Strapped into a blue life vest, 7-year-old Eli Figueroa pinched his nose and jumped into the shallow end of a backyard pool in Northwest Woods on Friday. The New York City boy was too scared, he said, to cannonball into the 9-foot deep end.
After a few minutes of splashing around and hollering whenever a bug flew by, he did just that—to his host mother Susan Benson’s delight.
Ms. Benson and her husband, Victor, are part-time East Hampton residents who have welcomed little Eli, sans front teeth, into their East End home for one week this summer through the Fresh Air Fund’s volunteer host family program. The effort matches city children from poor neighborhoods with families in rural and suburban communities throughout the Northeast. The goal is simple—to give these kids a summer vacation and a vibrant taste of nature.
Although it is their second summer with Eli, the Bensons have been involved with the Fresh Air program for 13 years. For a dozen of those years, they have hosted four different children, including Eli, who was their youngest when he arrived last year at age 6 and a half. Inspired by a piece in The New York Times, the Bensons—who also live in Manhattan, where they work in marketing, and who also just bought a winter condo in Florida—have devoted themselves to this cause. Ms. Benson is a volunteer chairperson on the East End.
“I just thought it was a great idea to give these inner-city kids that typically don’t get out into the country a chance to go on vacation,” Ms. Benson explained during a pre-swim interview last week in her airy, light-filled living room overlooking their bright blue rectangular pool on woodsy Ely Brook To Hands Creek Road. “I felt strongly that the Hamptons is such a spectacular place to begin with. I love seeing it through the eyes of a child.” As a New Jersey native, she said, she had a “magical childhood” summering at the Jersey Shore.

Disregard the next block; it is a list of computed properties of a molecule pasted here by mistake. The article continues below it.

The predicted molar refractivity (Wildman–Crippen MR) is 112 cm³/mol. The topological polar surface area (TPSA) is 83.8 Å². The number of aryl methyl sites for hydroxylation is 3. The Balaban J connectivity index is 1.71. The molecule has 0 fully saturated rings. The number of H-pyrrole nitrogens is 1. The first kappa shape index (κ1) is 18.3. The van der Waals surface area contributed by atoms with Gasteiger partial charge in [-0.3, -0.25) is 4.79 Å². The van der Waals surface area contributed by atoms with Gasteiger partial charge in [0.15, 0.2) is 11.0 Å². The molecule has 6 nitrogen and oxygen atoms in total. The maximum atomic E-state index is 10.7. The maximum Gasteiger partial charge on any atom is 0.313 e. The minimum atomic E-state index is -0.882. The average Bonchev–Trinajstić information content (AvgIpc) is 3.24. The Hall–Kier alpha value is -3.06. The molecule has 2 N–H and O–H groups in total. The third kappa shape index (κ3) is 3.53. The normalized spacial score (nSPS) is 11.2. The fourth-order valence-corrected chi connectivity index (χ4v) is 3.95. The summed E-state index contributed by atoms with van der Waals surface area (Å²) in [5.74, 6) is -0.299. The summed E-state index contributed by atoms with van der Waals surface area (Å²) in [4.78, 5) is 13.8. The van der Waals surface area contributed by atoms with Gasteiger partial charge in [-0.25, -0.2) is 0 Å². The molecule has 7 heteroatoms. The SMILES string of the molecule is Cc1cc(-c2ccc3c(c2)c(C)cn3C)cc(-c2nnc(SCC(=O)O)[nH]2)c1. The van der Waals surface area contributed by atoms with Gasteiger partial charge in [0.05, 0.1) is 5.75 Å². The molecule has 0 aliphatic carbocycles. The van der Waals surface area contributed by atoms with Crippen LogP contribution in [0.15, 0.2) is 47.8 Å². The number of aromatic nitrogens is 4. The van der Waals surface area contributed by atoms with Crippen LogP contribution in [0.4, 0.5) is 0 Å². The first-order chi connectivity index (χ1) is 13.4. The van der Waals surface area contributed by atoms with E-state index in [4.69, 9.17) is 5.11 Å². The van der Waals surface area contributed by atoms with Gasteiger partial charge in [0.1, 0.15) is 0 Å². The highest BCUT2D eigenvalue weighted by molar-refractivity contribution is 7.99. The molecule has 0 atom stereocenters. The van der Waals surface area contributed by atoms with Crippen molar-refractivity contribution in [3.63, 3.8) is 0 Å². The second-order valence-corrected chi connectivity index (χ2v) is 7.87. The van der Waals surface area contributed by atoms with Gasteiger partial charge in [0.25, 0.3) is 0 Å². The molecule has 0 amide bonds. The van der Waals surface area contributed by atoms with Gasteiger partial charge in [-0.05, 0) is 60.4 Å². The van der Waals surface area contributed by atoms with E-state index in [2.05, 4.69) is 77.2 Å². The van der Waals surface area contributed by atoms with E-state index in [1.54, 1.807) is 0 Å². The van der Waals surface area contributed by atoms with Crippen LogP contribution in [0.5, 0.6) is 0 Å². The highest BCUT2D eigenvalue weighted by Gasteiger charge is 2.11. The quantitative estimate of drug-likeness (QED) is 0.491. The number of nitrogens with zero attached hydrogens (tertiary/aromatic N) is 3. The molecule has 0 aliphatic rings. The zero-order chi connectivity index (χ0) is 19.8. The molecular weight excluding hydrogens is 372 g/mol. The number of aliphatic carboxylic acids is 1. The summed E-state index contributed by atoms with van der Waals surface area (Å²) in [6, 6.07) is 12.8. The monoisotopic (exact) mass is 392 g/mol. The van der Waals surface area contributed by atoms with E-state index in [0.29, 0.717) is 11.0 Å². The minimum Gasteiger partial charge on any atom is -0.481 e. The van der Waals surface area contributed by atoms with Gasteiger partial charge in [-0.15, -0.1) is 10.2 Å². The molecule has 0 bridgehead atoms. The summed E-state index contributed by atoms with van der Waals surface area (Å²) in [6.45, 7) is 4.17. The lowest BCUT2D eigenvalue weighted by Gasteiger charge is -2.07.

Eli, wearing a brown Scooby Doo T-shirt, raced to and fro while his host parents spoke, at times hiding behind a treasure-chest-like trunk at the top of a set of stairs. Later, he fiddled with some scallop shells in a glass bowl on the coffee table. The Bensons’ 2-year-old soft-coated Wheaten terrier, Nikki, gamboled about, squeaking away on a chew toy.
“Susan and I don’t have children together, so we thought it’d be a nice thing to do,” added Mr. Benson, noting how amazed he is at the adaptability of the children from the Fresh Air Fund. It is much easier than people envision, he said. “It is not life threatening or overly challenging. It’s a fun, interactive, engaging type of activity.”
The Bensons, like other host families, had to undergo extensive interviews and a background check as part of the process.
During the week ahead, Eli would be part of their everyday activities. If they go out to dinner, he goes too. If they take their 34-foot powerboat, the “Susan B,”—named after Ms. Benson and docked in Sag Harbor—out for a spin, he’ll go too, sometimes jumping in the bay with his life jacket and attached to a rope. They read up on kid-friendly activities in the newspaper and planned to visit the Children’s Museum of the East End in Bridgehampton this year.
But Eli’s favorite summer activity above all, he said, is swimming in the pool. This year, his little sister, Eliana, 6 (he also has a 2-year-old sister, Delilah), who is vacationing with a Fresh Air Fund family in Scranton, Pennsylvania, apparently told him she had learned to swim, so the challenge is on to advance his water skills too.
Ms. Benson said she was surprised at how unafraid Eli seemed. Eli noted, however, that he was afraid of Chuckie, a possessed doll in the “Child’s Play” movies, even though he hadn’t seen the films. To overcome his fear, Ms. Benson suggested he think of his happiest moment.
“I thought of my seventh birthday,” he said, proudly recalling his cake and presents.
By week’s end, he would likely have many more memories from which to choose.